The evaluation of the burial ground Franzhausen-Kokoron with 403 cremation graves with around 1,600 individual objects deals with all essential questions about burial usage, material analysis, and the population in the Late Urnfield Culture.



In 1981, during road building activities for the Kremser Schnellstraße S33, cremation graves were discovered in Franzhausen-Kokoron (Nußdorf ob der Traisen, district St. Pölten, Lower Austria). Rescue excavations started immediately afterwards and were carried out by the Austrian Federal Office for the Protection of Monuments, Department of Archaeology (under the direction of J.-W. Neugebauer). In the following years, nearly the whole cemetery area was excavated. The last 17 cremation graves were unearthed in 1991.

A total of 403 graves of the younger Urnfield culture were found in an area of about 12,000 m². Prior to excavation, construction works and farming had destroyed some of the shallow cremation graves. It is therefore assumed that the cemetery originally may have consisted of around 500 graves.
The cremation graves of Franzhausen-Kokoron are divided into an older eastern and a younger western group. The cemetery was used from the end of the older period of the Middle-Danubian Urnfield Culture to the beginning of the transition to the Hallstatt Culture. The older part of the cemetery was less densely used for burial than the younger one.

The cremated human remains had been deposited in urns. The grave pits were round or square measuring 0.4–1 m in diameter or length. Mainly in the older part of the cemetery, square ditches – so-called >grave gardens< were discovered sporadically. In the younger western part of the cemetery, only one small square ditch was identified. In the area of the older graves, some sunken features with deposits of burnt stone were found which did not have any traces of burnt bone. In the younger part of the cemetery, a layer of ash and charcoal was spread over an irregular area of 3.0 × 2.5 m. The layer may be what is left from a central cremation place.

The graves do not show any signs of post-depositional disturbances other than damage through recent agricultural activities. Hence, a remarkably high number of dateable Bronze objects were found in the graves: this is demonstrated impressively by 32 bronze knives alone. Bronze objects were found partially intact or deformed by fire. There was a great variety of decorative pins (e. g. vase-headed pins), fibulas (e. g. harp fibulas, one-piece bow fibulas and spectacle fibulas), bracelets and neck rings, razors (e. g. crescent-shaped razor with a ring handle) and knives (e. g. hilt tang knives Wien-Leopoldsberg type and Baumgarten type, metal-hilted knives). Outstanding finds include a golden band ring, a bronze cup of the Kirkendrup type, a simple bronze bowl with fine incised decoration and bronze metal fittings of wooden vessels. In a few instances iron knives were deposited in the graves. Altogether 529 metal objects have been recorded.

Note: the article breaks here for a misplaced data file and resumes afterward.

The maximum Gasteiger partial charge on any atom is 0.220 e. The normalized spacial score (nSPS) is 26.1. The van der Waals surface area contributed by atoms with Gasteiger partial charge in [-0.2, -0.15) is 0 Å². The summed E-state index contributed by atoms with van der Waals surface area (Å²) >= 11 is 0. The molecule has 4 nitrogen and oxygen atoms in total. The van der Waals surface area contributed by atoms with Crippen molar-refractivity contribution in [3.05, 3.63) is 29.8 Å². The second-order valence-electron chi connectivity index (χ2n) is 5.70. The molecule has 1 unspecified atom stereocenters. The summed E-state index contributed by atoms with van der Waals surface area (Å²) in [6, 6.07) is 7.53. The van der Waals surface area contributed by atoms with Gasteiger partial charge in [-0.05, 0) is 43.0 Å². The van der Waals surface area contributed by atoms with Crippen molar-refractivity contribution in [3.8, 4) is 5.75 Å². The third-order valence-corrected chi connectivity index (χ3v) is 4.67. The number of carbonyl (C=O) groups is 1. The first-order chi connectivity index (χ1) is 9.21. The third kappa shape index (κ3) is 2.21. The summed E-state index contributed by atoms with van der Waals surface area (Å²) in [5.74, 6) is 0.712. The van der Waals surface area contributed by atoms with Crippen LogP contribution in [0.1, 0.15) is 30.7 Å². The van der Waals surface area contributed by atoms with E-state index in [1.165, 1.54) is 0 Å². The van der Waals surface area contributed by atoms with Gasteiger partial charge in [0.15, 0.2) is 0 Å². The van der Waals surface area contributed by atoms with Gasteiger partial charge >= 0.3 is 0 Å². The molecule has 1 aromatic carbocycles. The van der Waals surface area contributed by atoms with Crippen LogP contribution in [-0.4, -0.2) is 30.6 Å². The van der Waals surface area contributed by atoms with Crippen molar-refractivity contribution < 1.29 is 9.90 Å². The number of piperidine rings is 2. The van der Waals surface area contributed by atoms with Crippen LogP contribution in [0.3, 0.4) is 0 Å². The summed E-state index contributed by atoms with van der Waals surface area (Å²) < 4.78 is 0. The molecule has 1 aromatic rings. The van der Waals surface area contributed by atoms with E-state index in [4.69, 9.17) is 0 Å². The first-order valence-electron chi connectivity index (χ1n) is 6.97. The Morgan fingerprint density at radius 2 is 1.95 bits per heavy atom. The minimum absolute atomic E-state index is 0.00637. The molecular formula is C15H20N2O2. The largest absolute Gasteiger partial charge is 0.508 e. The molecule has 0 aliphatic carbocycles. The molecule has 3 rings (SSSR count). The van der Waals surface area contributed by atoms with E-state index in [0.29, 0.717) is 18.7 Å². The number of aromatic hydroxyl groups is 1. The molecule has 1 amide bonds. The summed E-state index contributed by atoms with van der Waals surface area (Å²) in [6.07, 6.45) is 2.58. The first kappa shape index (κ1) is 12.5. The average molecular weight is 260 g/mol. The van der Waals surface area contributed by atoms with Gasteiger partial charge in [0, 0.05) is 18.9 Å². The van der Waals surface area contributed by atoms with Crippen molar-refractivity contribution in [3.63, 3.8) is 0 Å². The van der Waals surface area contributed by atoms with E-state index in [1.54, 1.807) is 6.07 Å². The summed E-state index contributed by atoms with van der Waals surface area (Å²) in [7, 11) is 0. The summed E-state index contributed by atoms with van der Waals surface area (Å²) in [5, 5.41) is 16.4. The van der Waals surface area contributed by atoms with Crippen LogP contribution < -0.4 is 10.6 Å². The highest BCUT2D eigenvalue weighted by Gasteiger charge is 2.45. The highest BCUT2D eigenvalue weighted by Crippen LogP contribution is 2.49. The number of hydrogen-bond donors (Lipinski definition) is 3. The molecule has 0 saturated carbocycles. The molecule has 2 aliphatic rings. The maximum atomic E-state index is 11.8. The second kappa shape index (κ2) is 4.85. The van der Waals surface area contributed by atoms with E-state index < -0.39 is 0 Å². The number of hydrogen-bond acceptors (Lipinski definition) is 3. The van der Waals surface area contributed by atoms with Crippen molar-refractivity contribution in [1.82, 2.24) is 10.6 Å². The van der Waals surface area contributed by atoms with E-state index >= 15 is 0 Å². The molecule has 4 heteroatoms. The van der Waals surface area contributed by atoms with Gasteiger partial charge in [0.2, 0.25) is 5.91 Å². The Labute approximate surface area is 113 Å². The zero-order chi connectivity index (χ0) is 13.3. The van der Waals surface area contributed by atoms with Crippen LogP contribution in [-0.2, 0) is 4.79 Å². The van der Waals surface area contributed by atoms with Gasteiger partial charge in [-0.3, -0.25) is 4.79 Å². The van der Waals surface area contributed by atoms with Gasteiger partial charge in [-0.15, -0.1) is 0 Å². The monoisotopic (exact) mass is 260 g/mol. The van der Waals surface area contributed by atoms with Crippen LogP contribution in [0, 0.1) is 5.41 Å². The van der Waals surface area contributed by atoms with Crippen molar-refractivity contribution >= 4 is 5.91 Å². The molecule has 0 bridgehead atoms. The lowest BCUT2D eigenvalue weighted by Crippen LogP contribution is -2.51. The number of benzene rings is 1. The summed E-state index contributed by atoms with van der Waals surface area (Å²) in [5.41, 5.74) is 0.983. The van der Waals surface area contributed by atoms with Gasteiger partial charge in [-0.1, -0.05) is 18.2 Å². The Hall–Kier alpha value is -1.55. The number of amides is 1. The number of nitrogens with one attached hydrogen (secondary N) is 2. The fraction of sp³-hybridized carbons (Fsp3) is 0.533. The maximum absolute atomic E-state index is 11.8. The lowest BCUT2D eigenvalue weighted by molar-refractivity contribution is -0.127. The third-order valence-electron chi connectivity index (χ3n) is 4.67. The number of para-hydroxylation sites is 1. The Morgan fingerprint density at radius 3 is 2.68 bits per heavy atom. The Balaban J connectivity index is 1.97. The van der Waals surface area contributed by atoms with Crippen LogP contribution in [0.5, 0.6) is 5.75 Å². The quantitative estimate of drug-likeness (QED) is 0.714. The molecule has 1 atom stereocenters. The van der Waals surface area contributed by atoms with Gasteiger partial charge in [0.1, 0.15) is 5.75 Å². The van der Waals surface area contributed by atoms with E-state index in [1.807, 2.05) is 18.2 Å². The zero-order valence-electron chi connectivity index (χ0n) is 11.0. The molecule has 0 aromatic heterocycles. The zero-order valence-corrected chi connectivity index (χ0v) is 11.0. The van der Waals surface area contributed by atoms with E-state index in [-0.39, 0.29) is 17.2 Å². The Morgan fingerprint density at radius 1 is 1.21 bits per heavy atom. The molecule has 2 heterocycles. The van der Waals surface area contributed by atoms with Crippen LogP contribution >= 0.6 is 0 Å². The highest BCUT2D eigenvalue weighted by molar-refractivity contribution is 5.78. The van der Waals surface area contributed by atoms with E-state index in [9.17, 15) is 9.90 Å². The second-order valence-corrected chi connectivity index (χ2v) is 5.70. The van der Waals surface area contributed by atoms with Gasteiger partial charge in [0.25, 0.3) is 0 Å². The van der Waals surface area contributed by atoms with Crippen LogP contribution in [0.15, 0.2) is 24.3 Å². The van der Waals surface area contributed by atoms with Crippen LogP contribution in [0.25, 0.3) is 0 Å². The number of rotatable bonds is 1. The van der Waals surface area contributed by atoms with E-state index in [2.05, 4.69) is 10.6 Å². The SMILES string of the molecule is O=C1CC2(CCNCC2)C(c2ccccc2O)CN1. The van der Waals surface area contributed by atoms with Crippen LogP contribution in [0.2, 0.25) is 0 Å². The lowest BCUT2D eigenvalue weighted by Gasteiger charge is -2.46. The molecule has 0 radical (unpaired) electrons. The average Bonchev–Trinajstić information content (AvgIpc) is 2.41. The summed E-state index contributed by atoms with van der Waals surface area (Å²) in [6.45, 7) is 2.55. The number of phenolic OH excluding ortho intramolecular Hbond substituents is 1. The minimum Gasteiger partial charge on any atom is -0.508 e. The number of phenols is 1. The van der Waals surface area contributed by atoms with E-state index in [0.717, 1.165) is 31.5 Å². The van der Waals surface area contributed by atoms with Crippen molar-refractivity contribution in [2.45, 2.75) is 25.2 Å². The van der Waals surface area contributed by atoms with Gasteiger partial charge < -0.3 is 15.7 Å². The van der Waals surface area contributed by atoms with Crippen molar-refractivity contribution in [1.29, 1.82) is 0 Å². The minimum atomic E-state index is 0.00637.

The graves also contained numerous ceramic vessels, which contained cremated human remains or food offerings for the afterworld; these may be preserved as un-burnt (rarely burnt) animal bones.

Open Access

The extensive analysis and interpretation of the 403 cremation graves with approximately 1,600 individual objects includes a catalogue and photographic material (overview plan, photographs and drawings of finds and contexts), which is available as digital, interactive open-access publication via the Austrian Academy of Sciences Press.
In 2016 the data (plates of characteristic types, results of the physical anthropological assessment) were updated and supplemented and the graphical user interface re-launched in collaboration with the OeAW publishing house (

Principal Investigator

Scientific Project Staff

    • Silvia Renhart (anthropology)
    • Günther Karl Kunst (zooarchaeology)


    since 2008